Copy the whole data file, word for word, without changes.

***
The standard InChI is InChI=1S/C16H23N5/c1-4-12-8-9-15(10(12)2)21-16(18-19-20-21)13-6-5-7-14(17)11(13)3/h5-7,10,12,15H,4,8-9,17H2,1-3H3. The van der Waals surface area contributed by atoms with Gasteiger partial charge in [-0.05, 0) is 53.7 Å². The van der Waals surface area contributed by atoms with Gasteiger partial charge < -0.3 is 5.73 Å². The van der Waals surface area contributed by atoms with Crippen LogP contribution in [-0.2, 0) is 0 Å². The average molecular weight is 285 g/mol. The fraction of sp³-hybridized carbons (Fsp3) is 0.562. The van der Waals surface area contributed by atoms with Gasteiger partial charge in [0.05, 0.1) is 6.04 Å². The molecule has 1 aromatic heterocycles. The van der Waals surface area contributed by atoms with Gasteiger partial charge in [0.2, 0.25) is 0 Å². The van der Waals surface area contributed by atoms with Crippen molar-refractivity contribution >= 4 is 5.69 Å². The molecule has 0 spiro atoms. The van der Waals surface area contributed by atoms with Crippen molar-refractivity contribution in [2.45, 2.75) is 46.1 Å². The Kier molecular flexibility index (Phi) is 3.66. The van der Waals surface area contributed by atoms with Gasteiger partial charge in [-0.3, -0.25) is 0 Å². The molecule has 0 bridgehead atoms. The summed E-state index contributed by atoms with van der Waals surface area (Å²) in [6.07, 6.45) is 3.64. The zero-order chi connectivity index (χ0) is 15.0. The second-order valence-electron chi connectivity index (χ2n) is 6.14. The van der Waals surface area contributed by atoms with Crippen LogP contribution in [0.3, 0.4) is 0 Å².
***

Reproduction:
The standard InChI is InChI=1S/C16H23N5/c1-4-12-8-9-15(10(12)2)21-16(18-19-20-21)13-6-5-7-14(17)11(13)3/h5-7,10,12,15H,4,8-9,17H2,1-3H3. The van der Waals surface area contributed by atoms with Gasteiger partial charge in [-0.05, 0) is 53.7 Å². The van der Waals surface area contributed by atoms with Gasteiger partial charge < -0.3 is 5.73 Å². The van der Waals surface area contributed by atoms with Crippen LogP contribution in [-0.2, 0) is 0 Å². The average molecular weight is 285 g/mol. The fraction of sp³-hybridized carbons (Fsp3) is 0.562. The van der Waals surface area contributed by atoms with Gasteiger partial charge in [0.05, 0.1) is 6.04 Å². The molecule has 1 aromatic heterocycles. The van der Waals surface area contributed by atoms with Gasteiger partial charge in [0.2, 0.25) is 0 Å². The van der Waals surface area contributed by atoms with Crippen molar-refractivity contribution >= 4 is 5.69 Å². The molecule has 0 spiro atoms. The van der Waals surface area contributed by atoms with Crippen molar-refractivity contribution in [2.45, 2.75) is 46.1 Å². The Kier molecular flexibility index (Phi) is 3.66. The van der Waals surface area contributed by atoms with Gasteiger partial charge in [-0.3, -0.25) is 0 Å². The molecule has 0 bridgehead atoms. The summed E-state index contributed by atoms with van der Waals surface area (Å²) in [6.07, 6.45) is 3.64. The zero-order chi connectivity index (χ0) is 15.0. The second-order valence-electron chi connectivity index (χ2n) is 6.14. The van der Waals surface area contributed by atoms with Crippen LogP contribution in [0.3, 0.4) is 0 Å².